Detectives and sniffing dogs are largely gone from the leaf-strewn slope in Rock Creek Park where the remains of 24-year-old Chandra Levy were found. But some forensic experts say it's possible clues could remain on the forest floor.
Authorities in Washington, D.C., are faced with a puzzle. They know the former intern was killed. But they don't know how she died and they admit they may never find out exactly what caused her death. What they really want to discover is who killed her. Forensics may lead them to the answers.
For example, forensic botanists could analyze vegetation growing around the crime scene to determine how long Levy's body had been in the Washington park. Trace-evidence specialists could glean information from single strands of hair, fibers and bits of dust and pollen.
The intern had been missing for 13 months before the grim discovery in Rock Creek Park. All that was found of Levy's remains were a collection of bones, some clothing and personal effects. If authorities had found the body soon after her death, forensic entomologists could have combined data on weather and the age and kind of insects present on a body — mainly blowflies — in complicated calculations to determine a time of death.
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As the hit television series CSI: Crime Scene Investigation has portrayed, forensic science offers a myriad of high-tech methods for analyzing clues. But as the technology behind forensic science advances, experts caution forensic scientists must take extra care to ensure they scour crime scenes for all possible clues, and that forensic analysis is not overplayed in the courtroom.
Herb MacDonell, founder of the Bloodstain Evidence Institute in Corning, N.Y., cautions forensic deduction can seem elementary, but "in forensic science, nothing is simple."
Every Action Leaves a Trace
French scientist Edmond Locard declared in the early 1900s that every violent action leaves a trace and even the most minute traces can help solve crimes. It was on this foundation that Locard opened one of the first laboratories dedicated to the field of forensic science in 1910.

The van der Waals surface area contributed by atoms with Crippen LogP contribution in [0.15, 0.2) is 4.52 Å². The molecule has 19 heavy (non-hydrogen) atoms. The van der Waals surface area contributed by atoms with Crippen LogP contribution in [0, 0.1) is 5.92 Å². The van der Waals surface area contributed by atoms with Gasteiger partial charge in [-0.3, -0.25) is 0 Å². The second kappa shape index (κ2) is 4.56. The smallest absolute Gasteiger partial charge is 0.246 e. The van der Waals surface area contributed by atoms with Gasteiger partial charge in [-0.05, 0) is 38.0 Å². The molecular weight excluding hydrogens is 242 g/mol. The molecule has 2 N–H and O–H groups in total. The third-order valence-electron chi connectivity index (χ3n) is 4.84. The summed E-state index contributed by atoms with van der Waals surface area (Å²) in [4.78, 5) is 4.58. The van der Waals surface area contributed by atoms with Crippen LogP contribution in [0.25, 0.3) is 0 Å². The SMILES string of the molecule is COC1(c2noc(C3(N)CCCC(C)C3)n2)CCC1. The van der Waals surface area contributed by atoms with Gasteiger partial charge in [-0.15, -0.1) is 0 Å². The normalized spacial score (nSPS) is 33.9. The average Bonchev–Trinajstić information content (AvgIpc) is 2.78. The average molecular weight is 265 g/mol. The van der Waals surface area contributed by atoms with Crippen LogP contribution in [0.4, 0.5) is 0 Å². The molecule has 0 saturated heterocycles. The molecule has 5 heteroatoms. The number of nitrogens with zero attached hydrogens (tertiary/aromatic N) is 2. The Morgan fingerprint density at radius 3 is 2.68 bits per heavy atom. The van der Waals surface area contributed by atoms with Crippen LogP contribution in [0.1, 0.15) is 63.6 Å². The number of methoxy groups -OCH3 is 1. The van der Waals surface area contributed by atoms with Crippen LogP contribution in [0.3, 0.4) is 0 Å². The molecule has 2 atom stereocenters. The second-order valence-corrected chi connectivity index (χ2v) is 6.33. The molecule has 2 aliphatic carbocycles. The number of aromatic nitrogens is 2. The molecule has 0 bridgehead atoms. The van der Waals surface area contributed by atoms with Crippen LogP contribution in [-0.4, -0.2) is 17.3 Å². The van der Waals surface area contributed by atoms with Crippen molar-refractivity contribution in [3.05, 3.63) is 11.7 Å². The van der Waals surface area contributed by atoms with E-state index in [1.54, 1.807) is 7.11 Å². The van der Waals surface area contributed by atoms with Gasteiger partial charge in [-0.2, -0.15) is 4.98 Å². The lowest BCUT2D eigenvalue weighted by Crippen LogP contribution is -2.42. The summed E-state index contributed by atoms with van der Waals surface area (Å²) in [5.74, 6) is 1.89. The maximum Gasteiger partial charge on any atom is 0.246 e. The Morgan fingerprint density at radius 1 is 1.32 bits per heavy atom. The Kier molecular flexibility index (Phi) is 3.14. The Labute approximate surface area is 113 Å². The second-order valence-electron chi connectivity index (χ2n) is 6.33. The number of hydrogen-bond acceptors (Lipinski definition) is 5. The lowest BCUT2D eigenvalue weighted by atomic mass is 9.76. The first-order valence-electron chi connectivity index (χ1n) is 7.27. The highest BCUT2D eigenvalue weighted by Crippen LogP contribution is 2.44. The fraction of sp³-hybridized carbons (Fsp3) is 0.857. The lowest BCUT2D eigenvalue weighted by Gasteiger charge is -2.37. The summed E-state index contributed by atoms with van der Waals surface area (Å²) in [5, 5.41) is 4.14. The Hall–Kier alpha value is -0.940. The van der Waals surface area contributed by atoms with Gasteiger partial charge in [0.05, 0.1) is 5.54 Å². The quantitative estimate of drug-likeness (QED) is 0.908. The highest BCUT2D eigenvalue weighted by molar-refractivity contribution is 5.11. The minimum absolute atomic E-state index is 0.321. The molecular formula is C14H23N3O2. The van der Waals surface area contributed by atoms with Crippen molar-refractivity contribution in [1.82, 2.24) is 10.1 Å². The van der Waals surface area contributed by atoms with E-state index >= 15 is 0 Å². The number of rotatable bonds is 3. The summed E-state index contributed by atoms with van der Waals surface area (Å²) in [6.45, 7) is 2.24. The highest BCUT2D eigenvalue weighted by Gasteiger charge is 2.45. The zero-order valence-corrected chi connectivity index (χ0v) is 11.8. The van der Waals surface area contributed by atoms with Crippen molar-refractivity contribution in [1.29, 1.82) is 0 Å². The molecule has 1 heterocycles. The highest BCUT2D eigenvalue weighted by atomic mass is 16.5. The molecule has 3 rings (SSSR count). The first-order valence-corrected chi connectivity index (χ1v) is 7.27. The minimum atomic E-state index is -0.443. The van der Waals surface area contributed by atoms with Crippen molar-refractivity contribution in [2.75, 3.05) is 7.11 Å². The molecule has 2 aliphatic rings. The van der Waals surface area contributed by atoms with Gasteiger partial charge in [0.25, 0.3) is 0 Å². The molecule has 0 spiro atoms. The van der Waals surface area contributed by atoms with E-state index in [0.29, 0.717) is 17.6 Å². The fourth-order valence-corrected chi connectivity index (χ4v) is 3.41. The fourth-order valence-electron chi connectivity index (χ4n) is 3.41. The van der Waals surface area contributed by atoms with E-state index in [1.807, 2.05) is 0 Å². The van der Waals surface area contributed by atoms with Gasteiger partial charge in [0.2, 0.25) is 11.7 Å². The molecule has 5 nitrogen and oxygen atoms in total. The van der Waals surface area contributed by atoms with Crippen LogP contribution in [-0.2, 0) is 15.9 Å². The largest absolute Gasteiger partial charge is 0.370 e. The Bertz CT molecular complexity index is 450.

Two years later, Locard found a killer by analyzing material underneath a female victim's fingernails.
Other renowned sleuths added their own contributions. In the mid-1800s, Mathieu Orfila published one of the earliest papers about the detection of poison in the blood. Henry Faulds, a Scottish physician working in Tokyo in 1880, was among the first to suggest that fingerprints could be used to identify suspects. And Calvin Goddard developed ways to determine if a bullet was fired from a suspect's gun in the early 1900s.
Sir Arthur Conan Doyle's fictional character Sherlock Holmes popularized the field when he applied some of the cutting-edge methods of his time including developing theories of serology, fingerprinting and firearm identification.
Since then forensic scientists have gained better tools to glean even more information from tiny clues. But while forensic science is helpful in the lab, Peter DeForest, a crime scene investigator and trace analysis expert at John Jay College of Criminal Justice in New York, argues forensic scientists should have a greater presence at the early end of investigations — during the search for clues at crime scenes.
"You need someone with a scientific background assessing the entirety of the physical evidence," said DeForest. "It often takes scientific training to recognize a clue."
Missed Blood on Nicole Simpson’s Back
DeForest says the West Coast is further along in adding scientists to the ranks of detectives released first to crime scenes. It was in Los Angeles, after all, that opened the first forensic lab in the United States in 1923. The East Coast, he says, has been somewhat slower to change.
Nonetheless, it was in Los Angeles where one of the more infamous examples of overlooked evidence took place, during the investigation into the slayings of Nicole Brown Simpson and Ronald Goldman in 1994.
Photos of Simpson's body revealed blood spattered on her back that analysts later concluded must have originated from someone else — perhaps her killer. But investigators failed to take a genetic sample of the blood before turning the victim on her back and contaminating any possible samples.
Other times it has taken a forensic scientist to realize a clue has value.
As he offered a tour through John Jay's forensic training laboratories, packed with instruments, including gas chromatographs (used to separate traces of chemicals from sediment or blood), spectographs (measures light emitted by a sample) and comparison microscopes (microscopes that provide magnified images of two samples at once), DeForest recalled one case where tiny strands of fiber helped prosecute a suspect.